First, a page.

Conception of the problem

Etiological factors

The approach assumed in this manual presumes the existence of genetic, biological or social factors in the etiology and maintenance of the depressive symptoms, but focuses on how these factors are depicted in the meaning ascribed to them by the patient and how he or she manages them. Other factors relevant to the treatment of depression are discussed in the group module of the treatment.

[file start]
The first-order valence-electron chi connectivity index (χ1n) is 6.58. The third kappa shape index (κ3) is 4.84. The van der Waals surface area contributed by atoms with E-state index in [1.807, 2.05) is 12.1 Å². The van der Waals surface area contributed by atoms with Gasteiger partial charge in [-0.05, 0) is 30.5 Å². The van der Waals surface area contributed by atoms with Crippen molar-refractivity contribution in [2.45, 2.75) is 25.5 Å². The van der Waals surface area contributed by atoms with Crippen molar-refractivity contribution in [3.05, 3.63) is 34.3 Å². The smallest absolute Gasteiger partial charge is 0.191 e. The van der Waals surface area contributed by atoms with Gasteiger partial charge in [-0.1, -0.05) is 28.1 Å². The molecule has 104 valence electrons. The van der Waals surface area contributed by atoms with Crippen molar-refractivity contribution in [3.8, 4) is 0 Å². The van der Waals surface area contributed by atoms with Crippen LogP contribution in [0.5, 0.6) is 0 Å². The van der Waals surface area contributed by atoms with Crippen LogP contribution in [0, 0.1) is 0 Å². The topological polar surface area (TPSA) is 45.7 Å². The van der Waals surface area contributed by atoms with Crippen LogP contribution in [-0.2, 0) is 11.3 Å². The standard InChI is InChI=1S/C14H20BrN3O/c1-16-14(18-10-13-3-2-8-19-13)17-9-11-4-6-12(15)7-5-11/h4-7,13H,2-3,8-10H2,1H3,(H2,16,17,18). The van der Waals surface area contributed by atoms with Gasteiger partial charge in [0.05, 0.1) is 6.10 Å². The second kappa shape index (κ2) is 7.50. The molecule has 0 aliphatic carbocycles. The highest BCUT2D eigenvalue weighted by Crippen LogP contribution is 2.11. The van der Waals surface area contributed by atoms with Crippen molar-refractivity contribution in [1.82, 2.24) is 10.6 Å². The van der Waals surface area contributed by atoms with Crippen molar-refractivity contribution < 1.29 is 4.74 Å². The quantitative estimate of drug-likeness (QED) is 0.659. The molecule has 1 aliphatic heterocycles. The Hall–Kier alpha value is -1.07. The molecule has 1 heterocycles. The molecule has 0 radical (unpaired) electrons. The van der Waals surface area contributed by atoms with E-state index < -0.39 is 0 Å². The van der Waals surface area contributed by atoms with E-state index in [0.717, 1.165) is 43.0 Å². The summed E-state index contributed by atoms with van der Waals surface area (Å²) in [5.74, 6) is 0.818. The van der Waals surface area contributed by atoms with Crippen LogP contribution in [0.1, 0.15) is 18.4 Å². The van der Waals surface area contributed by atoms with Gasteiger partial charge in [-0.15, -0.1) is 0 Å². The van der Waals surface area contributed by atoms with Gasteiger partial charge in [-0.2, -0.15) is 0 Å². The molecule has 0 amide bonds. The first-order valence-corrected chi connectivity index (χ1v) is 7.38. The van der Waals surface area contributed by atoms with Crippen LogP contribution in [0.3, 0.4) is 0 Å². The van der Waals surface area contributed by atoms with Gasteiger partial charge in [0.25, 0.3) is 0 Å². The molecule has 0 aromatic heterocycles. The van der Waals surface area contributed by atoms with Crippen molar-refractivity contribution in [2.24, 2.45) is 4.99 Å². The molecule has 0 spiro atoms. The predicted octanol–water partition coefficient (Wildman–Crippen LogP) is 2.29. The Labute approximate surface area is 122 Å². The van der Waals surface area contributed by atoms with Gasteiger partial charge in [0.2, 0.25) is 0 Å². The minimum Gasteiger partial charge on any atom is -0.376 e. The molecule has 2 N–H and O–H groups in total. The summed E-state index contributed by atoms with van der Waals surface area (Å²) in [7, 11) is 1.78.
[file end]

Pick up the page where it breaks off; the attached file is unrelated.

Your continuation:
Kelly conceives depression as an extreme constriction of the perceptual field to minimize the risk of personal invalidation [4]. When the possibility of invalidation of a core construct - related to identity - exists, the person reduces his or her own experience (for example, sleeping more hours or avoiding activities and contact with other people) in an attempt to protect that meaning, to avoid the significantly higher discomfort that would result from its loss. In people with depression this natural process has become generalized, producing in turn discomfort. Other authors in PCT provide an explanation of depressive symptoms in which the notion of personal dilemma is reflected. For example, Rowe [24] argues that people persist in their depressive symptoms because they “prefer to be good than happy”, thus establishing a false dichotomy or dilemma between being good and being happy. She also describes [25], using a version of the RGT, the case of a chronically depressed patient who faced the choice between staying depressed (linked in her system to being “human”) or changing, and turning into a “destructive” or “unpleasant” person (according to her own view). In this sense, people with depression associate negative characteristics such as insensitivity, selfishness or emotional distance with being happy, while unhappiness would be associated with positive characteristics such as sensitivity, generosity or closeness.